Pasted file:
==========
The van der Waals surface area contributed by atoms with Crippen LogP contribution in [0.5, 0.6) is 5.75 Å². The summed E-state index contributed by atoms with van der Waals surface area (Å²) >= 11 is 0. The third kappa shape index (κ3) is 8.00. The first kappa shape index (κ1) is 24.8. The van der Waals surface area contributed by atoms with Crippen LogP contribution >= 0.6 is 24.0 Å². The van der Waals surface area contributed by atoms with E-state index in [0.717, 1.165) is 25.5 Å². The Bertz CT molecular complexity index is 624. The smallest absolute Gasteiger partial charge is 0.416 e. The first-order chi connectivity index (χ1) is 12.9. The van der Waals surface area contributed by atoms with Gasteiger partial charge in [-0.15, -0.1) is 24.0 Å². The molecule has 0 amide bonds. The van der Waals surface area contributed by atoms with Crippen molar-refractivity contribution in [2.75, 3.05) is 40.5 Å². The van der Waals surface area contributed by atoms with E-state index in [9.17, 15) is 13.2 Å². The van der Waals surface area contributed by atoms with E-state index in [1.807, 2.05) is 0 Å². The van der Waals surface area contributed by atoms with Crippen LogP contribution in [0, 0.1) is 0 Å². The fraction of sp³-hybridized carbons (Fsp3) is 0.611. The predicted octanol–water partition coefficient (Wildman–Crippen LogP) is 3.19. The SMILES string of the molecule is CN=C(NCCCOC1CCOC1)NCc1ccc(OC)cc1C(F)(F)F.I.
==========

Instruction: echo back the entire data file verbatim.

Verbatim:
The van der Waals surface area contributed by atoms with Crippen LogP contribution in [0.5, 0.6) is 5.75 Å². The summed E-state index contributed by atoms with van der Waals surface area (Å²) >= 11 is 0. The third kappa shape index (κ3) is 8.00. The first kappa shape index (κ1) is 24.8. The van der Waals surface area contributed by atoms with Crippen LogP contribution >= 0.6 is 24.0 Å². The van der Waals surface area contributed by atoms with E-state index in [0.717, 1.165) is 25.5 Å². The Bertz CT molecular complexity index is 624. The smallest absolute Gasteiger partial charge is 0.416 e. The first-order chi connectivity index (χ1) is 12.9. The van der Waals surface area contributed by atoms with Gasteiger partial charge in [-0.15, -0.1) is 24.0 Å². The molecule has 0 amide bonds. The van der Waals surface area contributed by atoms with Crippen molar-refractivity contribution in [2.75, 3.05) is 40.5 Å². The van der Waals surface area contributed by atoms with E-state index in [9.17, 15) is 13.2 Å². The van der Waals surface area contributed by atoms with E-state index in [1.807, 2.05) is 0 Å². The van der Waals surface area contributed by atoms with Crippen LogP contribution in [0, 0.1) is 0 Å². The fraction of sp³-hybridized carbons (Fsp3) is 0.611. The predicted octanol–water partition coefficient (Wildman–Crippen LogP) is 3.19. The SMILES string of the molecule is CN=C(NCCCOC1CCOC1)NCc1ccc(OC)cc1C(F)(F)F.I.